Easy Come, Easy Go: Volkswagen Overtaken By Toyota – Forbes

Posted: Wednesday, March 29, 2017

By the end of last year, Volkswagen Group’s dearest wish was fulfilled, and VW was declared world’s largest automaker – at least officially. Two months into the new year, it looks like the win may already be slipping through Volkswagen’s fingers Arch nemesis Toyota Motor Corp reported today global production numbers nearly a quarter million ahead of Volkswagen.

Toyota’s worldwide production (including Daihatsu and Hino) grew a whopping 9.4% in the first two months of this year. Tokyo-based spokesperson Kayo Doi points to strong production starts in ASEAN markets, and to the fact that in the first months of last year, her employer grappled with an exploding steel mill in Aichi, Japan, which paralyzed Japanese production for a short while, along with skewing the year-on-year percentages.

Volkswagen suffered a nearly 10% decline in its core market China in January and February. Stronger sales in Europe and the U.S.A. could not make up for the decline. On the back of troubles in China, Volkswagen’s profit machine Audi was down 7.7% in the same period. In China, Audi has a dealer revolt on its hands. Audi plans a Chinese joint venture together with SAIC, in addition to the current JV with FAW. SAIC and FAW sell through separate channels in China, and Chinese Audi dealers are understandably worried about losing business on top of already soft Audi sales. There are reports in German media that some of Audi’s Chinese dealers are “boycotting imported Audis.” Audi denied the rumors.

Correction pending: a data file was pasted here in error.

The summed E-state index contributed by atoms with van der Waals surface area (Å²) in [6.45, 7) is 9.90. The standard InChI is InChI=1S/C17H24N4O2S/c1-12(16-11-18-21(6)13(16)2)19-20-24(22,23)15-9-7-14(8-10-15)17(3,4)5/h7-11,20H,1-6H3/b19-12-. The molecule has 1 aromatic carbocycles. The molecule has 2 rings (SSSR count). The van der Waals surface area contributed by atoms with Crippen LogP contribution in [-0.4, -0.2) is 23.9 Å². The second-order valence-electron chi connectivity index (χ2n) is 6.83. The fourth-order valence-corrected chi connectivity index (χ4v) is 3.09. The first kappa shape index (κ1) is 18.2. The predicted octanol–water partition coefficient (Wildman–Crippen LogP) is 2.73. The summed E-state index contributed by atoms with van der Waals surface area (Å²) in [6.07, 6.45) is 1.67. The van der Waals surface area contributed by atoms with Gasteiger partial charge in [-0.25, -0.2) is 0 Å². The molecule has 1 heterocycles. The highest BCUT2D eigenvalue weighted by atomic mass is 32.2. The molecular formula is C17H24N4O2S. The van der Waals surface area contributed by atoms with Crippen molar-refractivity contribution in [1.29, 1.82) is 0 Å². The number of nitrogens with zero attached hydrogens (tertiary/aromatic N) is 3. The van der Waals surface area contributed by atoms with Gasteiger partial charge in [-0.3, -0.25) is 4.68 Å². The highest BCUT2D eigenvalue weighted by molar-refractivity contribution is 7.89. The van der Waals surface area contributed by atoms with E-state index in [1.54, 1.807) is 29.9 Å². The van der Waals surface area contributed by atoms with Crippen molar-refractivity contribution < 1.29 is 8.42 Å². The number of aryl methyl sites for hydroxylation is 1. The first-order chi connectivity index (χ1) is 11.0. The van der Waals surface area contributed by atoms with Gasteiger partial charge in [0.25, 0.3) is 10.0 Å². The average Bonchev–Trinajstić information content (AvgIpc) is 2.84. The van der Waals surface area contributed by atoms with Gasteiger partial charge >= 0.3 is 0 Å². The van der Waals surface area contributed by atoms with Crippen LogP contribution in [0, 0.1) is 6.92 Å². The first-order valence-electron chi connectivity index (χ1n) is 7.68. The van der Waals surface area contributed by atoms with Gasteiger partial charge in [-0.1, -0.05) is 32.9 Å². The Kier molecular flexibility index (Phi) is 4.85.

Last year’s number 3 General Motors position in the race is more unclear than ever. The company releases global delivery data only quarterly. Also, GM sold its European Opel business to PSA Peugeot-Citroen, which will impact its global deliveries by roughly one million per year. I have asked PSA when and how they will recognize Opel deliveries as theirs. No answer was received.

The new number 3 on the list most likely is the Renault-Nissan Alliance. Last year, it missed its spot on the podium by a mere 3,891 units. With Opel eating into GM’s numbers, the French/Japanese group should have no trouble remaining among the top 3. I have requested global data from the Alliance, and will update this article when I have them.

Note: This analysis tracks production, not sales, because this is how the world automaker umbrella organization OICA ranks automakers. Due to the different methodologies of their measurement, “sales” numbers have proven to be unreliable, and prone to ‘sales reporting abuses,” as recent scandals in the U.S., along with rampant “self-registrations” in the EU have shown.

Toyota reports both sales and production, this takes production. Volkswagen reports “deliveries” to wholesale – which is, at least for this exercise, close enough to production.

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